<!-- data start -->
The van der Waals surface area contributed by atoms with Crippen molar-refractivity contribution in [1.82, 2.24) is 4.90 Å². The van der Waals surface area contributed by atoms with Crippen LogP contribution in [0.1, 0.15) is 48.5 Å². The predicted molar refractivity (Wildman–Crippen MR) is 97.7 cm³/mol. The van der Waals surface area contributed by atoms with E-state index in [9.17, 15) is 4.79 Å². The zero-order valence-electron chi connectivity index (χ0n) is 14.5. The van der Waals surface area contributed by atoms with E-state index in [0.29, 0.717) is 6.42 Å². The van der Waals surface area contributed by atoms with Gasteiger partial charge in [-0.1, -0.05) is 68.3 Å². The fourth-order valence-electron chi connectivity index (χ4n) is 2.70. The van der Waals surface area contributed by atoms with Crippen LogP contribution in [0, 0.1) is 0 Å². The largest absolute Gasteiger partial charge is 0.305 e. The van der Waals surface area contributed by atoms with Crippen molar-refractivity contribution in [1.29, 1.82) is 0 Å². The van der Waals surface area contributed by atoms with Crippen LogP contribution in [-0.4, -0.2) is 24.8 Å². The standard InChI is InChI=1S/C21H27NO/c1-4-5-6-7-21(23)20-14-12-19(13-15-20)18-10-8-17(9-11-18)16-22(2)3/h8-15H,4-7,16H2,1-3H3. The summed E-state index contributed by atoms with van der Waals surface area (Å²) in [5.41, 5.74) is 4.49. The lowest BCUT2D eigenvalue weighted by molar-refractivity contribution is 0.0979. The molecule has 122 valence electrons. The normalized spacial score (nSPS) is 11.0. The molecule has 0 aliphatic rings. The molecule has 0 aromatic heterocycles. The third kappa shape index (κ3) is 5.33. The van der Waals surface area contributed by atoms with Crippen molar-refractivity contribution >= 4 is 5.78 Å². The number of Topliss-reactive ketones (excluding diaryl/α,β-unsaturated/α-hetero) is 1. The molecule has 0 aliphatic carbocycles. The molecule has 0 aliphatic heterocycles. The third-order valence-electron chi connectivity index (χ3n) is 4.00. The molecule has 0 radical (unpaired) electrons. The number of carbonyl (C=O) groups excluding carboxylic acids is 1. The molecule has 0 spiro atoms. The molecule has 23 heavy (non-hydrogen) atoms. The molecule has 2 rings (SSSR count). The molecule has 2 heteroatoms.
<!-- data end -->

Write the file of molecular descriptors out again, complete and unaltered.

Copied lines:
The van der Waals surface area contributed by atoms with Crippen molar-refractivity contribution in [1.82, 2.24) is 4.90 Å². The van der Waals surface area contributed by atoms with Crippen LogP contribution in [0.1, 0.15) is 48.5 Å². The predicted molar refractivity (Wildman–Crippen MR) is 97.7 cm³/mol. The van der Waals surface area contributed by atoms with E-state index in [9.17, 15) is 4.79 Å². The zero-order valence-electron chi connectivity index (χ0n) is 14.5. The van der Waals surface area contributed by atoms with E-state index in [0.29, 0.717) is 6.42 Å². The van der Waals surface area contributed by atoms with Gasteiger partial charge in [-0.1, -0.05) is 68.3 Å². The fourth-order valence-electron chi connectivity index (χ4n) is 2.70. The van der Waals surface area contributed by atoms with Crippen LogP contribution in [0, 0.1) is 0 Å². The largest absolute Gasteiger partial charge is 0.305 e. The van der Waals surface area contributed by atoms with Crippen molar-refractivity contribution in [1.29, 1.82) is 0 Å². The van der Waals surface area contributed by atoms with Crippen LogP contribution in [-0.4, -0.2) is 24.8 Å². The standard InChI is InChI=1S/C21H27NO/c1-4-5-6-7-21(23)20-14-12-19(13-15-20)18-10-8-17(9-11-18)16-22(2)3/h8-15H,4-7,16H2,1-3H3. The summed E-state index contributed by atoms with van der Waals surface area (Å²) in [5.41, 5.74) is 4.49. The lowest BCUT2D eigenvalue weighted by molar-refractivity contribution is 0.0979. The molecule has 122 valence electrons. The normalized spacial score (nSPS) is 11.0. The molecule has 0 aliphatic rings. The molecule has 0 aromatic heterocycles. The third kappa shape index (κ3) is 5.33. The van der Waals surface area contributed by atoms with Crippen molar-refractivity contribution >= 4 is 5.78 Å². The number of Topliss-reactive ketones (excluding diaryl/α,β-unsaturated/α-hetero) is 1. The molecule has 0 aliphatic carbocycles. The molecule has 0 aliphatic heterocycles. The third-order valence-electron chi connectivity index (χ3n) is 4.00. The molecule has 0 radical (unpaired) electrons. The number of carbonyl (C=O) groups excluding carboxylic acids is 1. The molecule has 0 spiro atoms. The molecule has 23 heavy (non-hydrogen) atoms. The molecule has 2 rings (SSSR count). The molecule has 2 heteroatoms.